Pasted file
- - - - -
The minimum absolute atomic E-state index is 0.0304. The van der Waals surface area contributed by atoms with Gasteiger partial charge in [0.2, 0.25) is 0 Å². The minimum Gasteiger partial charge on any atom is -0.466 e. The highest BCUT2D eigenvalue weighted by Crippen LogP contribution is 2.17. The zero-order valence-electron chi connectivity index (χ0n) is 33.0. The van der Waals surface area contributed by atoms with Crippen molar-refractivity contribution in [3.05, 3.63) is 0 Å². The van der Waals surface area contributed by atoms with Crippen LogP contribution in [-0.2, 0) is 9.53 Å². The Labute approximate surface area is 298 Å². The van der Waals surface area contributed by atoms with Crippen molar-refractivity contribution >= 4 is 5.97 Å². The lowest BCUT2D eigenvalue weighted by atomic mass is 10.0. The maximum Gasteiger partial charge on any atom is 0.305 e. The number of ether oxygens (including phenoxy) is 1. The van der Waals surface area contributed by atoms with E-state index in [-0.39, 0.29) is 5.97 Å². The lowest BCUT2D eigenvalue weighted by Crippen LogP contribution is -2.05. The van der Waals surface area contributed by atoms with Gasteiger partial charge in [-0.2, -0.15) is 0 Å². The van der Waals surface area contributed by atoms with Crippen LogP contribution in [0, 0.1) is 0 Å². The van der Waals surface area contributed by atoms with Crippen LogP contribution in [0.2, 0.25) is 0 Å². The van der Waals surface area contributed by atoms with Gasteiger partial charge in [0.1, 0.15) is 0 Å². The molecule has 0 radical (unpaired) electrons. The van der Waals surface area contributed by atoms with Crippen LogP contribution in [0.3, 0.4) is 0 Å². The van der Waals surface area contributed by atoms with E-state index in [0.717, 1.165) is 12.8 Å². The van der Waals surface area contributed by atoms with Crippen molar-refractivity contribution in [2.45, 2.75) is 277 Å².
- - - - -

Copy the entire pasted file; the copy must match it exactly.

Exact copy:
The minimum absolute atomic E-state index is 0.0304. The van der Waals surface area contributed by atoms with Gasteiger partial charge in [0.2, 0.25) is 0 Å². The minimum Gasteiger partial charge on any atom is -0.466 e. The highest BCUT2D eigenvalue weighted by Crippen LogP contribution is 2.17. The zero-order valence-electron chi connectivity index (χ0n) is 33.0. The van der Waals surface area contributed by atoms with Crippen molar-refractivity contribution in [3.05, 3.63) is 0 Å². The van der Waals surface area contributed by atoms with Crippen LogP contribution in [-0.2, 0) is 9.53 Å². The Labute approximate surface area is 298 Å². The van der Waals surface area contributed by atoms with Crippen molar-refractivity contribution >= 4 is 5.97 Å². The lowest BCUT2D eigenvalue weighted by atomic mass is 10.0. The maximum Gasteiger partial charge on any atom is 0.305 e. The number of ether oxygens (including phenoxy) is 1. The van der Waals surface area contributed by atoms with E-state index in [-0.39, 0.29) is 5.97 Å². The lowest BCUT2D eigenvalue weighted by Crippen LogP contribution is -2.05. The van der Waals surface area contributed by atoms with Gasteiger partial charge in [-0.2, -0.15) is 0 Å². The van der Waals surface area contributed by atoms with Crippen LogP contribution in [0, 0.1) is 0 Å². The van der Waals surface area contributed by atoms with Crippen LogP contribution in [0.2, 0.25) is 0 Å². The van der Waals surface area contributed by atoms with Gasteiger partial charge in [0.1, 0.15) is 0 Å². The molecule has 0 radical (unpaired) electrons. The van der Waals surface area contributed by atoms with Crippen LogP contribution in [0.3, 0.4) is 0 Å². The van der Waals surface area contributed by atoms with E-state index in [0.717, 1.165) is 12.8 Å². The van der Waals surface area contributed by atoms with Crippen molar-refractivity contribution in [2.45, 2.75) is 277 Å².